Parents failing to take young children to dentist

PARENTS are not taking their children to the dentist when recommended, according to a new survey.

Research by Yougov shows 79 per cent are waiting until their children are over a year old before taking them to the dentist, while five per cent wait until their child is five. Parents are encouraged to take children to the dentist as soon as possible, with baby teeth developing at around six months.

The Consumer Attitudes Towards Dentistry Survey found younger parents were more likely to avoid check-ups – less than half (47 per cent) of 18-34 year-olds with children under 16 take their children to the dentist every six months. This is compared to 75 per cent of parents over 45.

Of those parents who say they have not taken their children to the dentist (10 per cent), 15 per cent lived in the south of England, 14 per cent in the east and 11 per cent in London.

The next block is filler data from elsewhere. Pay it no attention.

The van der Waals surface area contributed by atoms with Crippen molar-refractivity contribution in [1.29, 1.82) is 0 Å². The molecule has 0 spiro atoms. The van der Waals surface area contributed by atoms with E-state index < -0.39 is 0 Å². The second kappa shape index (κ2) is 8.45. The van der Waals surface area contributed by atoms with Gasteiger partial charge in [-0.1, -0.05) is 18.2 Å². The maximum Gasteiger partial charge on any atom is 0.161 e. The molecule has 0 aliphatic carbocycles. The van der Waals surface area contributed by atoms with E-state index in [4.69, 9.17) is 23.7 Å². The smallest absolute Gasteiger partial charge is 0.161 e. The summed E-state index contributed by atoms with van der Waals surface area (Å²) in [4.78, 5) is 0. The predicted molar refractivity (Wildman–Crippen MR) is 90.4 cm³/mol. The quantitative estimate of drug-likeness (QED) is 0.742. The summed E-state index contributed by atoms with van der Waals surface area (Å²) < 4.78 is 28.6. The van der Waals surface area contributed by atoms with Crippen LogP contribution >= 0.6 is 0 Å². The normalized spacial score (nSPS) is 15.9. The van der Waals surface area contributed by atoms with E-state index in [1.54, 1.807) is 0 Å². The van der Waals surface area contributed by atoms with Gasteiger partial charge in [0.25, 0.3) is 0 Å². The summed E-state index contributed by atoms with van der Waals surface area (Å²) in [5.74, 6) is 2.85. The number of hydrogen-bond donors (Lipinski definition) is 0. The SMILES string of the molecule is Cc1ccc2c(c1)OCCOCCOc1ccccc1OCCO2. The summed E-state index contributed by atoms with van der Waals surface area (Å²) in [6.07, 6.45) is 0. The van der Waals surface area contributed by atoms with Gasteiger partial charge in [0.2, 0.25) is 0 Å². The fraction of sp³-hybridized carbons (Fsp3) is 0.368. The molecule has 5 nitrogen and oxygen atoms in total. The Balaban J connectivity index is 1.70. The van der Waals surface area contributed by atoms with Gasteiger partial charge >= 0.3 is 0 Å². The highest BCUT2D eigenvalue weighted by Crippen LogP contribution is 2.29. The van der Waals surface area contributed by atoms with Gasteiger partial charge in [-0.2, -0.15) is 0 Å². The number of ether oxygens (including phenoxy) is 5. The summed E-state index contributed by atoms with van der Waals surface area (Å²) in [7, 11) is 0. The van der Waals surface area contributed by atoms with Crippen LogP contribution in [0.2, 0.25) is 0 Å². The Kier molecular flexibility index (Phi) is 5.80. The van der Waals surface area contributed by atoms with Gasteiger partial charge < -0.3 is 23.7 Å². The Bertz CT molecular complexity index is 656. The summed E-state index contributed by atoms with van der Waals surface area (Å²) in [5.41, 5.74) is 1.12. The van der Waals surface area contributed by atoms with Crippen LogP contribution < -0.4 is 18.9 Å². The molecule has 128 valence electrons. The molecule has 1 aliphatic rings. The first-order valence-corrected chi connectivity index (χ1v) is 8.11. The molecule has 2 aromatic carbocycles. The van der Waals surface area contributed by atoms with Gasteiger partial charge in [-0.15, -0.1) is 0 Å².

Dr Henry Clover, deputy chief dental officer of Denplan who commissioned the research, said: “The development and importance of the baby teeth should not be overlooked as they not only serve the basic functions, but also form a basis for their adult teeth.

“These statistics perhaps show that the older people have a dental routine instilled in them, but the younger generation are more clued up on looking after their oral health.

“The potential impact of this could be enormous on the oral health of so many children in this country, not just in the short term but leading to longer term health problems such as severe disease and consequently unnecessary fillings and extractions.”